Zadie Smith was just 24, when her first novel, White Teeth was published. The book is a great book (for a 24-year old.) If I didn't know the age of the author, I would probably be inclined to say it is a good book.
The book is set in London, and is most often described as being "multicultural." It is about the conflicts felt by many first-generation immigrants who struggle to fit into the mores and customs of their new land and hold on to the values and traditions of the old country. In that respect, it spoke to me, as most of my life, I have felt similar conflicts between understanding my Amish ancestors and relatives and my modern American children and family. In one generation, my family went from eighth-grade educations to advanced degrees from Ivy League and other elite universities.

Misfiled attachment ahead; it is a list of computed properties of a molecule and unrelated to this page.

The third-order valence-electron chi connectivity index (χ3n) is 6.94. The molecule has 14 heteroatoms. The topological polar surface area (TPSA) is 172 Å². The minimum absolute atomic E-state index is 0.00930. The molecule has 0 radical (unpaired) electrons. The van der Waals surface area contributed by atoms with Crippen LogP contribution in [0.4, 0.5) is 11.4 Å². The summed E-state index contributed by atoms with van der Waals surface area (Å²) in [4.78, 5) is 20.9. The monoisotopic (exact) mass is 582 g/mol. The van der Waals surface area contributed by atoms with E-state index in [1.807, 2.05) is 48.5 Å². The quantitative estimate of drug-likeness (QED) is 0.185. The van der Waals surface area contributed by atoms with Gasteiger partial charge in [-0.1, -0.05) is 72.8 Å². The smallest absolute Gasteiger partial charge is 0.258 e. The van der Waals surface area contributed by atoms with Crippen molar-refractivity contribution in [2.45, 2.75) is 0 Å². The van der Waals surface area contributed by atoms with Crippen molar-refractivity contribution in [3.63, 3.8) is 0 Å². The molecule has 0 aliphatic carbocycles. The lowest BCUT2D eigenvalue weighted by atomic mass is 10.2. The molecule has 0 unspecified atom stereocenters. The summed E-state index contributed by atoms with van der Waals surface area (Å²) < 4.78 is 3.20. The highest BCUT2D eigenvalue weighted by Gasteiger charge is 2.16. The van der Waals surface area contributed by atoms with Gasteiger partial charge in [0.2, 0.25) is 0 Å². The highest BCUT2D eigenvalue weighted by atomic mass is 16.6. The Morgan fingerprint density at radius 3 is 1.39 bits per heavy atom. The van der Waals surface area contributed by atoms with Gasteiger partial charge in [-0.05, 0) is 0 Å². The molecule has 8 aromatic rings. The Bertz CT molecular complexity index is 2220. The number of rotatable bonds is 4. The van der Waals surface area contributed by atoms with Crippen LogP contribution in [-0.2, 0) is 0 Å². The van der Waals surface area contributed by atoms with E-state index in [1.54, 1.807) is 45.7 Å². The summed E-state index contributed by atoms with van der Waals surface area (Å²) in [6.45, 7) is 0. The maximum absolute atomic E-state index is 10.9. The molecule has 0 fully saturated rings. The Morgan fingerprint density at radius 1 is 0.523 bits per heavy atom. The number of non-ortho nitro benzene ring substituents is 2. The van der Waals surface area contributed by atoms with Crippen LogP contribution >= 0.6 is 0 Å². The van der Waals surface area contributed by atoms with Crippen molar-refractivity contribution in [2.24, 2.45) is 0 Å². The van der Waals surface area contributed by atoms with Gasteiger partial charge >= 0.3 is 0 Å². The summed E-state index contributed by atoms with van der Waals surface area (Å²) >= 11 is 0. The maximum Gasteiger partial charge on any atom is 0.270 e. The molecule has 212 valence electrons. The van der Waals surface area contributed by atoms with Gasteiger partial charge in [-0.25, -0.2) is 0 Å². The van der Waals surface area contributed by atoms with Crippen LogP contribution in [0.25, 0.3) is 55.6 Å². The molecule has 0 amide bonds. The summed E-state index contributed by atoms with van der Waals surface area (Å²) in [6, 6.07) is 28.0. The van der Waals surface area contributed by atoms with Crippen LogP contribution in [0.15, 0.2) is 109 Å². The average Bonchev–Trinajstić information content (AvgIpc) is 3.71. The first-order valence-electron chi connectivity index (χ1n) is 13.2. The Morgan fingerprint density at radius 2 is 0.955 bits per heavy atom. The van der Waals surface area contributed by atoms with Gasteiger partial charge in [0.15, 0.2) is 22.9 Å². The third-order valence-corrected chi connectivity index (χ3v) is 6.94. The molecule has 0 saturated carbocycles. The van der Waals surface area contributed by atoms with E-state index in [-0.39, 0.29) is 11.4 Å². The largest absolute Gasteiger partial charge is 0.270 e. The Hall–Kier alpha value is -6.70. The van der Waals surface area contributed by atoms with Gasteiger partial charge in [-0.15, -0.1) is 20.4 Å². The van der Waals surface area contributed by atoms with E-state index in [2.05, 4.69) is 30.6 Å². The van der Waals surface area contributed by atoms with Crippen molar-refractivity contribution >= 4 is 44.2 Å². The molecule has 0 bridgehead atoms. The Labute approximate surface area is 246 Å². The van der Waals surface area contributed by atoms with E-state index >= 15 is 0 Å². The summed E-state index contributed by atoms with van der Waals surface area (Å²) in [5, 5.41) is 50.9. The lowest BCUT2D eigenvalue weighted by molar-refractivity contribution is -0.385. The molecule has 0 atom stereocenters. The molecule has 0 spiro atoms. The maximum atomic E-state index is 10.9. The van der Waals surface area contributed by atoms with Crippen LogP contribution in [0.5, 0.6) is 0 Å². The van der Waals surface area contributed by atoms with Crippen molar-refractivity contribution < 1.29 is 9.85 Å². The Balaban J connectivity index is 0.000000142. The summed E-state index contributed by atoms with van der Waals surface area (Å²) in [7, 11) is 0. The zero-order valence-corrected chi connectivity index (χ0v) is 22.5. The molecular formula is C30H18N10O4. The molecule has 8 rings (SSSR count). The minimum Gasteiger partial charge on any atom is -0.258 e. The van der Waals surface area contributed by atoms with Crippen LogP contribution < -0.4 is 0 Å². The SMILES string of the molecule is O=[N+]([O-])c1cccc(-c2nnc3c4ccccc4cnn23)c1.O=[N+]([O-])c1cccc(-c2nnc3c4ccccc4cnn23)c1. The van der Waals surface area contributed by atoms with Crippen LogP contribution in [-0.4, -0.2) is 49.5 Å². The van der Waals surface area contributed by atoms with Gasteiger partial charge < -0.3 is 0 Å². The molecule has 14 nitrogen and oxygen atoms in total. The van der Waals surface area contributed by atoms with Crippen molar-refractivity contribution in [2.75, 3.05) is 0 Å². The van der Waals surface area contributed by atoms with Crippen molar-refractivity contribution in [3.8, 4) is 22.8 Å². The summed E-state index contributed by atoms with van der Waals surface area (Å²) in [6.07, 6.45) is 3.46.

White Teeth is primarily the story of two families, the Joneses and the Iqbals. Archie Jones is a middle-aged white man who in the opening scene tries to commit suicide, but fails because he is in a no parking zone and the Muslim shop keeper in whose space he has parked, spots the car with the Hoover hose running from the exhaust pipe before he gets the deed done. This brush with death gets Archie un-depressed, and when he meets a beautiful young Jamaican woman later that day, he winds up marrying her, and they have a daughter, Irie, the heroine of the novel. The Iqbals are Muslims from Bangladesh, who live in the same London neighborhood. Samad served with Archie in a tank unit that got marooned in a small village in Greece near the end of the Second World War.